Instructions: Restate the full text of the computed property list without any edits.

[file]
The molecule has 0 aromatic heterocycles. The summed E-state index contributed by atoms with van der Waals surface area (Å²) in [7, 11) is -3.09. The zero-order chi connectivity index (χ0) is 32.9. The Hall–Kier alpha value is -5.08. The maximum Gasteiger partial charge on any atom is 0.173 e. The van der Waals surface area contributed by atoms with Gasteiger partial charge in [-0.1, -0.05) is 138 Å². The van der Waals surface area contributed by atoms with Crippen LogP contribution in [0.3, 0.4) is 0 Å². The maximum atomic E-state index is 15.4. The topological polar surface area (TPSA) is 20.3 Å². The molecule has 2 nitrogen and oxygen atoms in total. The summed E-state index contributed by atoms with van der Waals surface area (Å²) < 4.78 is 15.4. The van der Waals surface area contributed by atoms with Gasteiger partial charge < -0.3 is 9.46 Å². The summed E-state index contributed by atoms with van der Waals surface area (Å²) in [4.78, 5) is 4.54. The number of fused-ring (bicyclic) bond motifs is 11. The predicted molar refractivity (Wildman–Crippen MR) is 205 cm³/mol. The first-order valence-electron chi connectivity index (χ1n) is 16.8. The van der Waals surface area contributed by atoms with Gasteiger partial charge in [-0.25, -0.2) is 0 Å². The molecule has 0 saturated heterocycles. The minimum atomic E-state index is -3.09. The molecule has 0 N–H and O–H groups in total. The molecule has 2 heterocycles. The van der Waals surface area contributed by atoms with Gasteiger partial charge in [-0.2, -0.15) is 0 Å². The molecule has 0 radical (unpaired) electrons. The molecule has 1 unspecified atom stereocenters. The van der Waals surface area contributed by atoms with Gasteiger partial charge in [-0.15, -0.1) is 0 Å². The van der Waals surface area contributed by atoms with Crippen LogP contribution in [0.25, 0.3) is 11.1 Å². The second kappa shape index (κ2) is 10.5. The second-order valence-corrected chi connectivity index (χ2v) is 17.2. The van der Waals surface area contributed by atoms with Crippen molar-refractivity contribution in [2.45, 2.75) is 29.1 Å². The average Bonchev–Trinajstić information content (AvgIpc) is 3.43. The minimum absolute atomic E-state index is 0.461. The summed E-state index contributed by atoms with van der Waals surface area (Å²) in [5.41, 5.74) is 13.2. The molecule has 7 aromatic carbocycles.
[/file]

The molecule has 0 aromatic heterocycles. The summed E-state index contributed by atoms with van der Waals surface area (Å²) in [7, 11) is -3.09. The zero-order chi connectivity index (χ0) is 32.9. The Hall–Kier alpha value is -5.08. The maximum Gasteiger partial charge on any atom is 0.173 e. The van der Waals surface area contributed by atoms with Gasteiger partial charge in [-0.1, -0.05) is 138 Å². The van der Waals surface area contributed by atoms with Crippen LogP contribution in [0.3, 0.4) is 0 Å². The maximum atomic E-state index is 15.4. The topological polar surface area (TPSA) is 20.3 Å². The molecule has 2 nitrogen and oxygen atoms in total. The summed E-state index contributed by atoms with van der Waals surface area (Å²) < 4.78 is 15.4. The van der Waals surface area contributed by atoms with Gasteiger partial charge < -0.3 is 9.46 Å². The summed E-state index contributed by atoms with van der Waals surface area (Å²) in [4.78, 5) is 4.54. The number of fused-ring (bicyclic) bond motifs is 11. The predicted molar refractivity (Wildman–Crippen MR) is 205 cm³/mol. The first-order valence-electron chi connectivity index (χ1n) is 16.8. The van der Waals surface area contributed by atoms with Gasteiger partial charge in [-0.25, -0.2) is 0 Å². The molecule has 0 saturated heterocycles. The minimum atomic E-state index is -3.09. The molecule has 0 N–H and O–H groups in total. The molecule has 2 heterocycles. The van der Waals surface area contributed by atoms with Gasteiger partial charge in [-0.2, -0.15) is 0 Å². The molecule has 0 radical (unpaired) electrons. The molecule has 1 unspecified atom stereocenters. The van der Waals surface area contributed by atoms with Gasteiger partial charge in [-0.15, -0.1) is 0 Å². The van der Waals surface area contributed by atoms with Crippen LogP contribution in [0.25, 0.3) is 11.1 Å². The second kappa shape index (κ2) is 10.5. The second-order valence-corrected chi connectivity index (χ2v) is 17.2. The van der Waals surface area contributed by atoms with Crippen molar-refractivity contribution in [2.45, 2.75) is 29.1 Å². The average Bonchev–Trinajstić information content (AvgIpc) is 3.43. The minimum absolute atomic E-state index is 0.461. The summed E-state index contributed by atoms with van der Waals surface area (Å²) in [5.41, 5.74) is 13.2. The molecule has 7 aromatic carbocycles.